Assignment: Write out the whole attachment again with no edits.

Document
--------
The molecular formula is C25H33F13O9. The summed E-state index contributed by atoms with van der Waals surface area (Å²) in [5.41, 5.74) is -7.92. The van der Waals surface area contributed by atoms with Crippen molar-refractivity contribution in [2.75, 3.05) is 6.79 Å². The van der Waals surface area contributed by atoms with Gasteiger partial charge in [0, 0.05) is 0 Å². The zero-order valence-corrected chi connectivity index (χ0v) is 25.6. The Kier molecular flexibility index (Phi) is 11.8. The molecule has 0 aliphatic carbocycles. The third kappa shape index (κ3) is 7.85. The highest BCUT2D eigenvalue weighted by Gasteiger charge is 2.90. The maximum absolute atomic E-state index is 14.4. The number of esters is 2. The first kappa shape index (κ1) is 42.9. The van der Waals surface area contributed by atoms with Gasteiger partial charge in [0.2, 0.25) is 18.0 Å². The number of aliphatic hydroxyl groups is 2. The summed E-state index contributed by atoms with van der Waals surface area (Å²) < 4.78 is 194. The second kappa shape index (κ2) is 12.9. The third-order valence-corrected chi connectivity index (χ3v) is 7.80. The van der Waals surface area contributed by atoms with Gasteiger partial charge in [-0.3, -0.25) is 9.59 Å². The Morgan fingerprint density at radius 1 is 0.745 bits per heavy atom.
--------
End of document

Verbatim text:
The molecular formula is C25H33F13O9. The summed E-state index contributed by atoms with van der Waals surface area (Å²) in [5.41, 5.74) is -7.92. The van der Waals surface area contributed by atoms with Crippen molar-refractivity contribution in [2.75, 3.05) is 6.79 Å². The van der Waals surface area contributed by atoms with Gasteiger partial charge in [0, 0.05) is 0 Å². The zero-order valence-corrected chi connectivity index (χ0v) is 25.6. The Kier molecular flexibility index (Phi) is 11.8. The molecule has 0 aliphatic carbocycles. The third kappa shape index (κ3) is 7.85. The highest BCUT2D eigenvalue weighted by Gasteiger charge is 2.90. The maximum absolute atomic E-state index is 14.4. The number of esters is 2. The first kappa shape index (κ1) is 42.9. The van der Waals surface area contributed by atoms with Gasteiger partial charge in [0.2, 0.25) is 18.0 Å². The number of aliphatic hydroxyl groups is 2. The summed E-state index contributed by atoms with van der Waals surface area (Å²) < 4.78 is 194. The second kappa shape index (κ2) is 12.9. The third-order valence-corrected chi connectivity index (χ3v) is 7.80. The van der Waals surface area contributed by atoms with Gasteiger partial charge in [-0.3, -0.25) is 9.59 Å². The Morgan fingerprint density at radius 1 is 0.745 bits per heavy atom.